What better band to speak to about all-female groups than Portland, Ore.’s All Girl Summer Fun Band. I e-mailed to Kathy Foster (drums, bass, vocals), Jen Sbragia (guitar, vocals), Kim Baxter (guitar, keyboards, drums, vocals), and Ari Douangpanya (bass, drums, vocals) for my story, but alas didn’t have the space to get in their responses. So here they are now.
By the way these women come with impeccable musical pedigree: Baxter played in the Young Astronauts, Cherry Ice Cream Smile, and One Two; Sbragia with Pretty Face, Kissing Book, and the Softies; Foster with Haelah, Hutch, and Kathy, the Thermals and Butterfly Transformation Service.
Bay Guardian: Would you say it’s harder to find all-girl bands these days? Is it a form of musicmaking that’s waning (thinking about prominent ones such as Sleater-Kinney and Le Tigre that have called it quits)? Does the idea, associated issues, and the mode of working and making art among solely women seem irrelevant, for whatever reason, today?
Kathy: I think there are more and more girls/women playing music these days. It may seem like it’s less relevant because the mainstream media doesn’t pay much attention, but that’s mostly all crap anyway. On the more independent level, there are tons of great female musicians.
Kim: If it is harder to find all-girl bands these days, then perhaps that is a good sign. In the past girls/women were not always given a lot of respect in the music world, even within the independent music scene. I personally started my first all-girl band in high school because I felt frustrated trying to play with guys and not getting much respect from them. There are definitely more and more females playing music everyday, especially because of the onset and expansion of the rock camps for girls as well as all of the positive attention that bands like Sleater-Kinney and Le Tigre have received. Perhaps the relationship between males and females in music is improving and female musicians are more spread out between all-girl and co-ed bands. I think this is the case, at least within the independent music scene. The mainstream music scene will probably always be stuck in their old-fashioned, unprogressive ways.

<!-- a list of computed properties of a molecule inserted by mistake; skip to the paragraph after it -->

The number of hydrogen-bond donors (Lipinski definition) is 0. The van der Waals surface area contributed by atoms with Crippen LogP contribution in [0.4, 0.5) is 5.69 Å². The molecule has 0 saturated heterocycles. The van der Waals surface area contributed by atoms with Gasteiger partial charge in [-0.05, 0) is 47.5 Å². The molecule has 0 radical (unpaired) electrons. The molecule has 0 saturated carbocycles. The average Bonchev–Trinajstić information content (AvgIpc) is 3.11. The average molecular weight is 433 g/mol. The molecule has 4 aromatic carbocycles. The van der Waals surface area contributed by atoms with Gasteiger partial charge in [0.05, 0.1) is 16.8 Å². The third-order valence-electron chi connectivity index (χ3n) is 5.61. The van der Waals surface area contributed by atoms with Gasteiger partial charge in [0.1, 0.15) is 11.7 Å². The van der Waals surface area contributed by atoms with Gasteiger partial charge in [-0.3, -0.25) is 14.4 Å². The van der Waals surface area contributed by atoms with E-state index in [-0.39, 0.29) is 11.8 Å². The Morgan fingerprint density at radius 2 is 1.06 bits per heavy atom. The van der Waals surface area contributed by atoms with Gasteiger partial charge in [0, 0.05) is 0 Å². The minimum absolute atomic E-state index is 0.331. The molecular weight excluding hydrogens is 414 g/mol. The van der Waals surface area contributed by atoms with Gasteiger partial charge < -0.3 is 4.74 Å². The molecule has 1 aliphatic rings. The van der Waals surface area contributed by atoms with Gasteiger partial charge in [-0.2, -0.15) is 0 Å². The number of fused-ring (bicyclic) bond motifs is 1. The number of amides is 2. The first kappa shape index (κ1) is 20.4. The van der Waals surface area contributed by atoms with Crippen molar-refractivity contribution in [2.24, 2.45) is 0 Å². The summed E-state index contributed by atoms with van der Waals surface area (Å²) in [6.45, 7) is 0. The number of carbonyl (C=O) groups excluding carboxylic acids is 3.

Jen: It seems there are always new female vocal groups that rely on their sex appeal, which is frustrating for me. I wish more women wanted to learn to play instruments. It seems lazy to me to just tart up and sing, especially when there’s the technology to fix less than stellar voices.
I don’t think female-based art and music is irrelevant at all, but I can see where the masses – hypnotized by shows like American Idol – see fame as the reason for doing it, and that it can come instantly if you’re lucky. Who wants to spend years perfecting a craft? Lots of people…but maybe it’s becoming less and less popular.
On the other hand, Sleater-Kinney and the Donnas have undoubtedly inspired a whole new group of girls that are still learning how to play, and maybe in a year or two there will be more all-female rock bands. I would love to see that.
Gus Van Sant shoots the girls.
BG: Do you find it disheartening or encouraging to have your gender emphasized? Any thoughts on the emphasis put on “women in rock” in the ’90s?
Kim: I definitely appreciated the emphasis put on women in rock in the ’90s. I was just starting to play music at that time and it allowed me to find out about a lot of great all-girl bands such as Tiger Trap, Slant 6, and Bikini Kill. I guess I find it a little disheartening that it is now 2006 and people are still treating women in music as “new” and “interesting.” Women have been playing music for so long now, it is ridiculous to me that we are still even having to discuss it.
BG: Why is it important to work in an all-female context today? Do you find that sexism in music, the music industry, or music subcultures still persists?
Kathy: I’ve never thought of it as important. I’ve never consciously made a choice to be in an all-girl band. AGSFB is the second all-girl band I’ve been in, and both times it was because I liked the people I was playing with and felt comfortable around them. I’ve played in several bands with guys for the same reasons. Any person who feels I’ll suck because I’m female is not someone I want to be around anyway. I don’t think I know anyone like that. And I don’t want to waste my time with that.
Kim: Although things are improving, unfortunately sexism and ignorance does still exist in music. Living in Portland, Ore., we do not have to deal with it as much, but I know that in other parts of the US and in the world it is still difficult for female musicians to gain the respect they deserve. Playing in an all-female context can be very protective and empowering and I personally love collaborating and creating music with other females. It seems like the goal, however, should be for women to feel comfortable playing with males or females without having the music scene and industry push them one way or the other.
Jen: I think as long as women are making music, it doesn’t really matter who is in your band. Being in all-female bands is great, especially when you’re all good friends. I have also been in bands with men, and I never found it oppressive or less than optimal. As far as sexism in music is concerned – I really think the whole idea of women not being able to “rock” as hard as men is a thing of the past. Who really still believes that?